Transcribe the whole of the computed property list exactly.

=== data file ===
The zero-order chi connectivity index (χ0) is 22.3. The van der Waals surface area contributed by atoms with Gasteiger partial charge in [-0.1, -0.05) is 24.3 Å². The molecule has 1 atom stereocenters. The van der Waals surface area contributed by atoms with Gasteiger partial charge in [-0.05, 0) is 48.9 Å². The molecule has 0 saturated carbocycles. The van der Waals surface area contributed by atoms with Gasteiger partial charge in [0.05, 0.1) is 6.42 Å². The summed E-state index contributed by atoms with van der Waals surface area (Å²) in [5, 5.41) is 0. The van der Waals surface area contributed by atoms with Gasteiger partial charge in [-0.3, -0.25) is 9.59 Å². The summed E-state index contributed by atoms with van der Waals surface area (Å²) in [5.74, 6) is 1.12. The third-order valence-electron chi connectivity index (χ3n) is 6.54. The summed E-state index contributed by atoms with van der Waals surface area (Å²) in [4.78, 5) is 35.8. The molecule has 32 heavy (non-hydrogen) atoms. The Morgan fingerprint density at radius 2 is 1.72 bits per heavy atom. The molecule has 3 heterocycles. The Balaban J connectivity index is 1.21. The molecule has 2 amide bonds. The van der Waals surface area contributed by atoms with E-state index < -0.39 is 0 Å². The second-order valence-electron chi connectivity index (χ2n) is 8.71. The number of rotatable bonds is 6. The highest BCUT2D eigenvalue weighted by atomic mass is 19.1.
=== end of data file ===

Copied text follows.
The zero-order chi connectivity index (χ0) is 22.3. The van der Waals surface area contributed by atoms with Gasteiger partial charge in [-0.1, -0.05) is 24.3 Å². The molecule has 1 atom stereocenters. The van der Waals surface area contributed by atoms with Gasteiger partial charge in [-0.05, 0) is 48.9 Å². The molecule has 0 saturated carbocycles. The van der Waals surface area contributed by atoms with Gasteiger partial charge in [0.05, 0.1) is 6.42 Å². The summed E-state index contributed by atoms with van der Waals surface area (Å²) in [5, 5.41) is 0. The van der Waals surface area contributed by atoms with Gasteiger partial charge in [-0.3, -0.25) is 9.59 Å². The summed E-state index contributed by atoms with van der Waals surface area (Å²) in [5.74, 6) is 1.12. The third-order valence-electron chi connectivity index (χ3n) is 6.54. The summed E-state index contributed by atoms with van der Waals surface area (Å²) in [4.78, 5) is 35.8. The molecule has 32 heavy (non-hydrogen) atoms. The Morgan fingerprint density at radius 2 is 1.72 bits per heavy atom. The molecule has 3 heterocycles. The Balaban J connectivity index is 1.21. The molecule has 2 amide bonds. The van der Waals surface area contributed by atoms with E-state index < -0.39 is 0 Å². The second-order valence-electron chi connectivity index (χ2n) is 8.71. The number of rotatable bonds is 6. The highest BCUT2D eigenvalue weighted by atomic mass is 19.1.